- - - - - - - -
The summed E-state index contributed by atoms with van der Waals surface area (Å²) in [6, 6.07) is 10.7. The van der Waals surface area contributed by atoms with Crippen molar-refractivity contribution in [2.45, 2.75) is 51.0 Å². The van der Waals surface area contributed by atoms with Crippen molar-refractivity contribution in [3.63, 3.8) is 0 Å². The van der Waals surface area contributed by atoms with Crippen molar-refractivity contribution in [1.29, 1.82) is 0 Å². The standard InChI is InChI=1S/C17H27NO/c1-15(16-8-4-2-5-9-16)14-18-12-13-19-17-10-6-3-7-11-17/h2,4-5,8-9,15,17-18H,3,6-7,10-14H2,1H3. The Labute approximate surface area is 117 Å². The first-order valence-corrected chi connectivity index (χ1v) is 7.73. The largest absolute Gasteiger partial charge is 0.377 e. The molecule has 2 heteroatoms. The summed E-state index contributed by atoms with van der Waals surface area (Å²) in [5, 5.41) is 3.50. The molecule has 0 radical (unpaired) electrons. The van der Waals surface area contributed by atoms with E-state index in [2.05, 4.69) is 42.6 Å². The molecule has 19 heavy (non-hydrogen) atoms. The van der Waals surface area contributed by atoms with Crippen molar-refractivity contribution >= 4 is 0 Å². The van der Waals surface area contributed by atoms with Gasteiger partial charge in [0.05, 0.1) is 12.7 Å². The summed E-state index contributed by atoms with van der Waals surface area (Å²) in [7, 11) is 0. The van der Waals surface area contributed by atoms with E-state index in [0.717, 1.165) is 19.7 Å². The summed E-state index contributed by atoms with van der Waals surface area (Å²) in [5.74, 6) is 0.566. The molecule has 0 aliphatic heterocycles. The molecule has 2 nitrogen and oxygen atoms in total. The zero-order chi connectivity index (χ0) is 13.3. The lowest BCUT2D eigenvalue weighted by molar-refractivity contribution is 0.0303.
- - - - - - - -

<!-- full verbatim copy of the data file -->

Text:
The summed E-state index contributed by atoms with van der Waals surface area (Å²) in [6, 6.07) is 10.7. The van der Waals surface area contributed by atoms with Crippen molar-refractivity contribution in [2.45, 2.75) is 51.0 Å². The van der Waals surface area contributed by atoms with Crippen molar-refractivity contribution in [3.63, 3.8) is 0 Å². The van der Waals surface area contributed by atoms with Crippen molar-refractivity contribution in [1.29, 1.82) is 0 Å². The standard InChI is InChI=1S/C17H27NO/c1-15(16-8-4-2-5-9-16)14-18-12-13-19-17-10-6-3-7-11-17/h2,4-5,8-9,15,17-18H,3,6-7,10-14H2,1H3. The Labute approximate surface area is 117 Å². The first-order valence-corrected chi connectivity index (χ1v) is 7.73. The largest absolute Gasteiger partial charge is 0.377 e. The molecule has 2 heteroatoms. The summed E-state index contributed by atoms with van der Waals surface area (Å²) in [5, 5.41) is 3.50. The molecule has 0 radical (unpaired) electrons. The van der Waals surface area contributed by atoms with E-state index in [2.05, 4.69) is 42.6 Å². The molecule has 19 heavy (non-hydrogen) atoms. The van der Waals surface area contributed by atoms with Crippen molar-refractivity contribution >= 4 is 0 Å². The van der Waals surface area contributed by atoms with Gasteiger partial charge in [0.05, 0.1) is 12.7 Å². The summed E-state index contributed by atoms with van der Waals surface area (Å²) in [7, 11) is 0. The van der Waals surface area contributed by atoms with E-state index in [0.717, 1.165) is 19.7 Å². The summed E-state index contributed by atoms with van der Waals surface area (Å²) in [5.74, 6) is 0.566. The molecule has 0 aliphatic heterocycles. The molecule has 2 nitrogen and oxygen atoms in total. The zero-order chi connectivity index (χ0) is 13.3. The lowest BCUT2D eigenvalue weighted by molar-refractivity contribution is 0.0303.